Scifaikuest – August 2018


Signal by Denny Marshall


Happy Anniversary, Readers!

This is our 15th year at Scifaikuest! In the beginning, when Scifaikuest was just taking shape, I was told that most start-up magazines don’t last two years. And here we are, celebrating our fifteenth anniversary! This is all due to both our talented contributors and our loyal readers–YOU!

We began with scifaiku and tanka, and then ventured into the wider universe of sijo, cinquain, luna, fibonacci, and many other newer forms of minimal poetry, including haibun and the poem/pictures: haiga. Today, we publish, or have published, 36 different minimal poetic forms.

Thank you all so much for your support during our birth and expansion, and for ultimately making Scifaikuest a world-wide phenomenon. Over the past 15 years, we’ve had contributions from:
Australia, Austria, Brazil, Canada, Chile, China, England, Finland, France, Germany, Hungary, India, Ireland, Israel, Italy, México, Netherlands, New Zealand, Philippines, Poland, Romania, Scotland, Singapore, Spain, Sweden, Thailand, United States, Wales —-and the planet of Boort.
And now, Croatia, Iran and Southern Cameroons have been added to our list of contributors’ homes!!!!

You may notice that our awesome DOOR ARTWORK seems very similar to our PRINT COVER in this ANNIVERSARY issue. That is because both illustrations were done by our illustrious artist, Denny Marshall. If you look closely, you will see that these pictures are NOT the same, and have very subtle differences.

If you don’t have a subscription to our PRINT edition, they are available at:

And, if you would like to join the select group of contributors by submitting your poetry, artwork or article, you can find our guidelines at:

A great big Scifaikuest Welcome to our newest contributors: Kyle Hemmings, Kate Lisinska, William Shaw, and Ann Christine Tabaka

days gone by
canoeing the Martian canals
with my lover



fresh footprints
on a Martian lake bed
7 toes on each print

David C. Kopaska-Merkel

“Footprints in Stone,” an ancient estuary bustled with amphibians, reptiles, creatures that were somewhere in between, and insects, fish, horseshoe crabs, and more.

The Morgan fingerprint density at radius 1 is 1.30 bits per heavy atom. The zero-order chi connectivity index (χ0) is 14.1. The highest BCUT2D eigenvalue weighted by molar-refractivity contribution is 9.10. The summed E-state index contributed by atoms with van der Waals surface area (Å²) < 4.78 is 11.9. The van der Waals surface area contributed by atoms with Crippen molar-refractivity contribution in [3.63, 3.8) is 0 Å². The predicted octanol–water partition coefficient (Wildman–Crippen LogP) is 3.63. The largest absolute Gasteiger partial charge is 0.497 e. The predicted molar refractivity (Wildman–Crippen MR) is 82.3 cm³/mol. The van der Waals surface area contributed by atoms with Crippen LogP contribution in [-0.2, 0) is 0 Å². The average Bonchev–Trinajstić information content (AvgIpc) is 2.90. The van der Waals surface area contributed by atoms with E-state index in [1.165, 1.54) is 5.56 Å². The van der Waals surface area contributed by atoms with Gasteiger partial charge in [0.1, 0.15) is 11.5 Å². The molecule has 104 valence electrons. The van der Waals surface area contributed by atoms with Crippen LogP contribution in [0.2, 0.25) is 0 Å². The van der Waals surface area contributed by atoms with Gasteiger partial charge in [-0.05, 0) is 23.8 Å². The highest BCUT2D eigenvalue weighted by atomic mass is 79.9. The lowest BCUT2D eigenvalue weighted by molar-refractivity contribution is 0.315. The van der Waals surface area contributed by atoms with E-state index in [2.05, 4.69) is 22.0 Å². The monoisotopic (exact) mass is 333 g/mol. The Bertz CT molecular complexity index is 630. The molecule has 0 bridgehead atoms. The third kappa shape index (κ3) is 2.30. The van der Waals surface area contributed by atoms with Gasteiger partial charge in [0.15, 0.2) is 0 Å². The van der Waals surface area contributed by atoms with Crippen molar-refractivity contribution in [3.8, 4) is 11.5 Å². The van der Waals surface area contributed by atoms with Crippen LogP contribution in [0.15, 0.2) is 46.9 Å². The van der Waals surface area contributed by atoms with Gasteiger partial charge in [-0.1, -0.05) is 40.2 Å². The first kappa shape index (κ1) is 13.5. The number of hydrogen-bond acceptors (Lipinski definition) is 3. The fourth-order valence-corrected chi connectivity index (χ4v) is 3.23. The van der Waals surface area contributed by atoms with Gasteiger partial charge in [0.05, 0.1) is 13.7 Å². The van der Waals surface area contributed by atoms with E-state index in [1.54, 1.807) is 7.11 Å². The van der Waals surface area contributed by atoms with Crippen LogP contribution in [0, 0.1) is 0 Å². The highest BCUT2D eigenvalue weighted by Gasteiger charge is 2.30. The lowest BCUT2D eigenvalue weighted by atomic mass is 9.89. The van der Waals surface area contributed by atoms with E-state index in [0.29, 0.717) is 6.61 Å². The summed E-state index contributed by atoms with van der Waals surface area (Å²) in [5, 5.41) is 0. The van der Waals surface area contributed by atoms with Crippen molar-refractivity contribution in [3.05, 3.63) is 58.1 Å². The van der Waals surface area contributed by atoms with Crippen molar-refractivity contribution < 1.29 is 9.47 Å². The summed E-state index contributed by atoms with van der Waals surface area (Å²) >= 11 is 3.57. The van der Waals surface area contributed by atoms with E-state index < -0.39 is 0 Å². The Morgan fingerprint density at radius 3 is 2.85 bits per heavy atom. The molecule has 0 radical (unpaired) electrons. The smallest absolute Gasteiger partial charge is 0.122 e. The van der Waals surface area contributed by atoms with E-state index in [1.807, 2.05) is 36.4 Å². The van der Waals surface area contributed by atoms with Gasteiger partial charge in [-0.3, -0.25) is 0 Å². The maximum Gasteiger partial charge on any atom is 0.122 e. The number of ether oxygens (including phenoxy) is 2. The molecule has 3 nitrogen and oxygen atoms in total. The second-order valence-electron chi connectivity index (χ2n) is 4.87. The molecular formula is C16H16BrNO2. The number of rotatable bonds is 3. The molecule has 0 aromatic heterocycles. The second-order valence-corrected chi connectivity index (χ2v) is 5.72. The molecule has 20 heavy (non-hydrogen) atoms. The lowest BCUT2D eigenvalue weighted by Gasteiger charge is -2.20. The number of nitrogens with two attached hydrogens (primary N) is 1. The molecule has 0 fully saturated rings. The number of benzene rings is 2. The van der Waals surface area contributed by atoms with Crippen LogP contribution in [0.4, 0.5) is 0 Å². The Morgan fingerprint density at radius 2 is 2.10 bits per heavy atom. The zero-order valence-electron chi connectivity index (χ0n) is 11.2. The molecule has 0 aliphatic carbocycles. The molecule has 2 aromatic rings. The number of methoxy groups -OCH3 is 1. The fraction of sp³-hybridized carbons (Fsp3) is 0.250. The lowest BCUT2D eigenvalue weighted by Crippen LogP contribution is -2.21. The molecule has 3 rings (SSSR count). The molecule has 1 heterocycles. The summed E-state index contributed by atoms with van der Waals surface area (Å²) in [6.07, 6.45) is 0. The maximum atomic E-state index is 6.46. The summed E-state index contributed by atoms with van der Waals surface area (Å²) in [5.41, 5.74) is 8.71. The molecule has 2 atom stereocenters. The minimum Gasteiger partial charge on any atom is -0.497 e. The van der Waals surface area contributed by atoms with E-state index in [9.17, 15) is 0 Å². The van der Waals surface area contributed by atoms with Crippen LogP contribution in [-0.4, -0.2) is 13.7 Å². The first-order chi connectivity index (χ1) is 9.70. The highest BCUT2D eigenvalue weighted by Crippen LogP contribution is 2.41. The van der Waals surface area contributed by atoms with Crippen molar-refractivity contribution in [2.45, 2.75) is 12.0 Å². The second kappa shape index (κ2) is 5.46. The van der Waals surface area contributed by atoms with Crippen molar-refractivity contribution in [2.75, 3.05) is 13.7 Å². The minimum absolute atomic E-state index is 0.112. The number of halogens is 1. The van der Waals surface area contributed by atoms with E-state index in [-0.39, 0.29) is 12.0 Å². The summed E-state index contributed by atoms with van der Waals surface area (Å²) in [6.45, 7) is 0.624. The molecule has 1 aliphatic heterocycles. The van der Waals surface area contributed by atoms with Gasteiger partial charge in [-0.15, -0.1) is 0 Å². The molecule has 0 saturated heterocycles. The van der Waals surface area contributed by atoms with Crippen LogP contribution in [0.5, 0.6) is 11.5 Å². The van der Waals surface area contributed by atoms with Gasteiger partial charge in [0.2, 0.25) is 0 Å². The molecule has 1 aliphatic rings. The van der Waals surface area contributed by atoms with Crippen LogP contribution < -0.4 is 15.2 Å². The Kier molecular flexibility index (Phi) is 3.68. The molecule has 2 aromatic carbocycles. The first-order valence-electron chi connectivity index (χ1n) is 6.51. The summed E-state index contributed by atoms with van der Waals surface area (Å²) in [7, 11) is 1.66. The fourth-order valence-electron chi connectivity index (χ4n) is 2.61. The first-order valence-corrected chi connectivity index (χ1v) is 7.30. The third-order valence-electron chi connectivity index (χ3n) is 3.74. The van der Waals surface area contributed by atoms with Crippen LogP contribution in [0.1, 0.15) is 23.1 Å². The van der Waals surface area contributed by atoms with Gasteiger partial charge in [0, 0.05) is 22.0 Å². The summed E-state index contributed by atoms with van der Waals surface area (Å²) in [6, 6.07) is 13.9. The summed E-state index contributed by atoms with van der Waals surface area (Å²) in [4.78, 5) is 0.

thousands of satellites orbit earth
among them strangers dwell
robots built on other worlds

Denny E. Marshall

deep space dust particles
landing and burrowing underground
bacteria hatch a month later

Denny E. Marshall

eternal question
who watches the watchers
from beyond

Ann Christine Tabaka

emerging wormhole
sending seed depositories
to galaxy center

Roxanne Barbour

cocooned parasites
alien library

Roxanne Barbour

black hole rebirth
growth of tourism

Roxanne Barbour

Bulletin Board Looking for Casual Computing

sending a ping
out-of-date single
on eHarmony

Robert Shmigelsky

Saturn’s dumpling
in space

Christina Sng

Martian drill holes
jellied water

Roxanne Barbour

Celestial auction
We have a deal
Revolution on Mars

Kate Lisinska

teleporters queue
above the choking highways
instant commuting

William Shaw


clones –
fifty shades
of me

Valentina Ranaldi-Adams


nuclear shadow
a boy playing war

Flash Image, by W. C. Roberts

strange lights in the sky
alien abduction
an unpleasant probe

DJ Tyrer

their infant’s brain
by the souls of his ancestors

Confucian parasites, by Benjamin Whitney Norris

the Nanking cherry’s
bottomless pit
our mass grave

ghosts of Manchukuo, by Benjamin Whitney Norris


By Lisa Timpf

cities lie in smoking ruins
bricks and mortar not the worst loss
soup-thick fog obscures the sky
no more gazing at the stars
inspiration, lost forever,
the great decline begins today


Gladys Asks Questions After Bed-Time Stories
by Herb Kauderer

seem like they
happen underground
with faeries, changelings and humans.
Is there happiness raised by fey?
And why do you keep
all of our


By Lisa Timpf

The passengers shared rolling-eyed looks when they heard the infants squalling, their mother glancing around apologetically during the pre-boarding call while the staff at the desk looked on with forced smiles. Ah, if only that had been the most challenging part of the flight.

There’s nothing like adversity to render a sense of perspective. That’s what they told themselves later, up in the air, when the missile strikes began.

fists clenched, watching—
lights of Earth’s great cities
extinguished one by one¬¬

The Killer Bees
Kyle Hemmings

In the first stages of the war, the killer bees grew five to ten times their normal size and stung the President and members of his cabinet in the most obscene places. They took over airports and shopping malls. Then, entire suburbs. I sold my dog, Charlie, to the underground lepers so at least he would live. Like others, I lived in a bee-proof suit but they had gotten to our food supplies and carried crumbs to the Queen Bee who was building some kind of pyramid to the honey god–Chee. There was speculation that the killer bees were once human. Eventually, the constant buzzing within the walls of my apartment got to me, and my brain went soft.

place of death: a sealed jar
cause: suffocation from
internal reflections